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Rain and Irrigation Misconceptions

7 Days 1

Working in Florida as an irrigation contractor I have seen rain create a lot of misconceptions in watering schedules for landscapes. Fortunately technology has produced devices that take the guesswork out of managing your landscape after a rain. We previously outlined 5 features you should have in a smart controller in an article that’s linked below but here are some of the misconceptions that may show why consumers should lean on technology as opposed to absorbing the responsibility themselves.

Do I need a rain sensor if it doesn’t rain that often?

Yes. Per code in Florida every new irrigation system must have a rain sensor installed, which makes sense because small rains in FL consist of 1-2 solid inches of precipitation. The landscape or turf has received ample water and depletion rates have been met. California doesn’t have a governing body to oversee most small irrigation sites (ahem). Rain sensors seem useless to most California residents because it hardly rains, yet these residents are the first to install rain barrels. Do you see the irony? Rain sensors are extremely important in California for a couple reasons:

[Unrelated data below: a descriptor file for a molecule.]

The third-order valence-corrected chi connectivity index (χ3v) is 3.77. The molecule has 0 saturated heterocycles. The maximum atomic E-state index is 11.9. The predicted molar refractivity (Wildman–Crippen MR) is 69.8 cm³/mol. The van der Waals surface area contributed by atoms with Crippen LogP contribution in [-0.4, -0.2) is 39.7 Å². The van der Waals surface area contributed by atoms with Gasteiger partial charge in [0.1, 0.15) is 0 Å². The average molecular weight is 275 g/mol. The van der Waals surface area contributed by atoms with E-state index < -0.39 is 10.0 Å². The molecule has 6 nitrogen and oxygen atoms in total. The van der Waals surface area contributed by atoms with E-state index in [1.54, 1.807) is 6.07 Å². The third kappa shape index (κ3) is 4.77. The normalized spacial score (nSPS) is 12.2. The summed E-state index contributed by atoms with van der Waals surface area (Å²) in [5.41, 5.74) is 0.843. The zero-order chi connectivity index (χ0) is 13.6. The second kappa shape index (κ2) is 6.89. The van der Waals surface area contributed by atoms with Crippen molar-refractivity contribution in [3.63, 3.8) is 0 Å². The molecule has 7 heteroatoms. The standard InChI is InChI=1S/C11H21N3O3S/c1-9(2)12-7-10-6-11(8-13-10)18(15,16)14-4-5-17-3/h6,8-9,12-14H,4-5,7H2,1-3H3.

1. Dense soils meet their depletion rates during rains and run out of storage capacity; additional water can lead to erosion issues. A sensor is going to make sure that additional water from your system doesn’t water an area that is already at capacity
  2. Drought tolerant landscapes require very little water and irrigation water after a rain may compromise the livelihood of these plants

Do I need a rain sensor in addition to my ET sensor or smart controller?

Ideally yes. With ET based irrigation systems (“smart controllers”) rain sensors play a vital role in shutting down irrigation controllers immediately in the event of rain. Most sensors have thresholds that need to be met before interrupting a watering cycle; this insures that depletion rates can be met before a landscape is deprived of irrigation water. Rain sensors help eliminate this redundancy and keep systems off during rain. The analogy I like to use is: If you are really thirty and point your face at the sky during a light mist, are you fulfilling your thirst?

If I don’t have a rain sensor what can I do during events of rain?

Turn your controller off for a few days. Keep a visual on more demanding areas of your landscape like turf or annuals and keep the system off until you see signs of strain. Keep in mind precipitation that falls during the night is much more valuable than mid-day rains. The misconception that any rain is a good rain is not always true when irrigating landscapes. In drought tolerant regions this practice is even more important to acknowledge. To avoid the legwork of constant irrigation system adjustments do yourself a favor and read the previously mentioned article on smart controllers. Follow me @MDSavesWater on Twitter for more water ramblings and sign up for our Jain water blog to stay on top of everything in landscape irrigation news.

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